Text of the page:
A Kampala-based law firm, Katende, Ssempeebwa and Company Advocates has been awarded a contract to help government establish an oil refinery in the country.
The law firm and ACMIRS partners, an advisory agency based in Kampala are among a team of five companies, which government hired to provide comprehensive transaction advisory services for the development of an oil refinery following confirmation of commercial crude discovery. The others are US-based Taylor DeJongh, an energy and investment banking firm; Eversheds, an international corporate law firm and Jacobs Consultancy.
Available information indicates that, ACRIMS has previously performed other services in Uganda such as the Performance Audit of the 120 Mega Watts Kiira Hydroelectric Power Generation as well as the Finance and Public Private Partnership Advisory for the 600 million dollars Uganda Police Force Infrastructure Project.
The refinery contract, expected to last a year, was awarded in January but the details are just emerging. Bashir Hangi, a Communication Officer of the Refinery Project told Press on Monday that the Ministry of Energy and Mineral Development hired the firms to advise government on structuring the refinery project, developing a feasible project financing structure, planning and securing appropriate investment partners.
Led by Taylor Dejongh, the team is also expected to prepare the necessary legal documents for formation of the Refining Company and further detailed agreements and contracts with crude suppliers and petroleum products off takers. The contract, whose services are paid by the Norwegian ministry of Foreign Affairs, is also expected to help with the selection process of a lead investor to operate the refinery, a project government plans to undertake through a Public Private Partnership.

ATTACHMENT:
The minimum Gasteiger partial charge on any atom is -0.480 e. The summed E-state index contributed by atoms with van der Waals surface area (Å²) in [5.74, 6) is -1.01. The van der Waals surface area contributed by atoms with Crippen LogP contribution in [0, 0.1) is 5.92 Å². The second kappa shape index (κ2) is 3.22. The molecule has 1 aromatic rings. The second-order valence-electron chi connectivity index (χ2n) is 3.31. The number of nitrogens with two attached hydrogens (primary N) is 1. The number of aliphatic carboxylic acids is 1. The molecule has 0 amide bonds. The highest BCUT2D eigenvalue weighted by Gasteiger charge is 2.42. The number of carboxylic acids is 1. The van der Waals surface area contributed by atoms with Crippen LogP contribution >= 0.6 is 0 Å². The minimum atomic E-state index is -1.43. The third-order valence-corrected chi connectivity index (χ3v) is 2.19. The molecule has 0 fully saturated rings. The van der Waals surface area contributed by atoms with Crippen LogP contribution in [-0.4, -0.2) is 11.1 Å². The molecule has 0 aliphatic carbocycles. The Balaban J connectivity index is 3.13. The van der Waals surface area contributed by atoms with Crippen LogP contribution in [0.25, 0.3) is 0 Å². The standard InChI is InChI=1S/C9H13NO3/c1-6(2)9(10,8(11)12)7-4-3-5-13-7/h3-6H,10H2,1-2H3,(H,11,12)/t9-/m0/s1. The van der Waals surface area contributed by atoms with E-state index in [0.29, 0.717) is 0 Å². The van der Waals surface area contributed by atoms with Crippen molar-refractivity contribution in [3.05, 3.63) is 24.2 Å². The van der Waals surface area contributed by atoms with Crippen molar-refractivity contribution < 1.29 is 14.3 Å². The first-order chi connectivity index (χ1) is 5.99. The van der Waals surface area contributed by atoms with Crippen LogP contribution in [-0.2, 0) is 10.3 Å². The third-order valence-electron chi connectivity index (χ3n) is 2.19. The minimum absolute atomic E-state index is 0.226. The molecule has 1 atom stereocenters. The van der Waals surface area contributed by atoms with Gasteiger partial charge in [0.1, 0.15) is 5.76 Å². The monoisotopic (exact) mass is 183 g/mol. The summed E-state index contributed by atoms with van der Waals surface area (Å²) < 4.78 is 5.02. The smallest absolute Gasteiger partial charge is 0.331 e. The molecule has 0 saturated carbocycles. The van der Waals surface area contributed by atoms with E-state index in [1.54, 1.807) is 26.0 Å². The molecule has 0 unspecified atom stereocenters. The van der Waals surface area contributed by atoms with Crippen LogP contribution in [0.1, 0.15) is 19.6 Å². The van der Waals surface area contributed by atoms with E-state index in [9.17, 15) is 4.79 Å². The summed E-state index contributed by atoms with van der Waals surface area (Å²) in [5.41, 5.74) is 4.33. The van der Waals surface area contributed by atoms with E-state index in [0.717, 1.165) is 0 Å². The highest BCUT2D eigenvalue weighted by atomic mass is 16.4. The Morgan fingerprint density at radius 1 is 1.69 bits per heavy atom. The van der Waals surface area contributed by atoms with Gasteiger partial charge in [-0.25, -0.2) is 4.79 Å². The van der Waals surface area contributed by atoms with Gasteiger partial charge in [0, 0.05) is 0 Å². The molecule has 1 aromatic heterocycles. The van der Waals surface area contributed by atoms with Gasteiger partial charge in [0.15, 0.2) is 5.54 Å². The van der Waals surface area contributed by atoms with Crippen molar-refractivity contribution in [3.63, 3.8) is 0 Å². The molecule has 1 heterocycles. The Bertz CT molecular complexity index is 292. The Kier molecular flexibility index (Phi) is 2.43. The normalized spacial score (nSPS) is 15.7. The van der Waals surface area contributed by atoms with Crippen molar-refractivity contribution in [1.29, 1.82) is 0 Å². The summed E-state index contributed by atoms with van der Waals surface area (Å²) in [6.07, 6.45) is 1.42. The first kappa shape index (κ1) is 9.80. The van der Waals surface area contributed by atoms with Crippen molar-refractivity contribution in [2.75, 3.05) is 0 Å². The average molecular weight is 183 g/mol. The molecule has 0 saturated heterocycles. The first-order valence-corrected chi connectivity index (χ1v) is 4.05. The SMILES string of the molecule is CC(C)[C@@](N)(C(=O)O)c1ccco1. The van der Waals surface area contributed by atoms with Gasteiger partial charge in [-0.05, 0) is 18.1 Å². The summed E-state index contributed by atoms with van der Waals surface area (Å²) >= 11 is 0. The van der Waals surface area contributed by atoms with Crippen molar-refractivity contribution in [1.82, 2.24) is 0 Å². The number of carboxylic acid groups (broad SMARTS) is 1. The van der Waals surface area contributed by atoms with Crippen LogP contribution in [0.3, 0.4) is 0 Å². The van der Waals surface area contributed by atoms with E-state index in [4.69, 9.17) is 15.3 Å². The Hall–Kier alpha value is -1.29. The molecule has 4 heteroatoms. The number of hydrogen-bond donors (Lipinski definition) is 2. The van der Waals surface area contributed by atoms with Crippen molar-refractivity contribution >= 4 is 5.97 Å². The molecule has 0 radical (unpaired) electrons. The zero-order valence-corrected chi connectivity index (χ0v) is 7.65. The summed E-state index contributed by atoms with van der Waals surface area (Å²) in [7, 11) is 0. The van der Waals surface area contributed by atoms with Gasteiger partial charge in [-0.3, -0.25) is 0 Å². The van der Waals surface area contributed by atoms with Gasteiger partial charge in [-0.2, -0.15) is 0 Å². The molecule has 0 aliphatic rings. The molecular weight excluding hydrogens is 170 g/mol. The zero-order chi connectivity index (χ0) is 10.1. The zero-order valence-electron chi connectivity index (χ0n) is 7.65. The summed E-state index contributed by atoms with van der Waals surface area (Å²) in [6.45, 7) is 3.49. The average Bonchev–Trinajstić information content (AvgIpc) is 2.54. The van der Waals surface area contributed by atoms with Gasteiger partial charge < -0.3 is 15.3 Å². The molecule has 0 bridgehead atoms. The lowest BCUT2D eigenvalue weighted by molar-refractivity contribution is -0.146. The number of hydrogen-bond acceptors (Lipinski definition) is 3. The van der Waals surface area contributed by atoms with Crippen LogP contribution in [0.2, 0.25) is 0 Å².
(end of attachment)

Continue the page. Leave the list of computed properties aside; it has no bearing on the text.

Irene Batebe, a Petroleum Officer at the Petroleum Exploration and Production Department, says the investor to be identified would design the refinery and later embark on its actual construction.
The latest move to acquire a transaction advisor appears to indicate a firm stance by government to build a refinery, a decision which most of the oil companies operating in Uganda have sought to oppose. Jimmy Mugerwa, Tullow Oil’s General Manager recently explained that the country lacks financial and infrastructural capacity to build a refinery.
He said that the refinery project would cost about 18 to 20 billion dollars and would need 850 tons of raw materials imported through the port of Mombasa, a facility whose capacity he said could not handle such magnitude of transaction within the required time.
Despite the opposition by the oil companies, government has undertaken several initiatives towards building the refinery. Last year, it hired Foster Wheeler Energy Limited, a UK firm to conduct a Feasibility study for the development of the oil refinery. The study reportedly found it was feasible to build a local refinery instead of exporting crude oil through a pipeline to the Indian Ocean coast.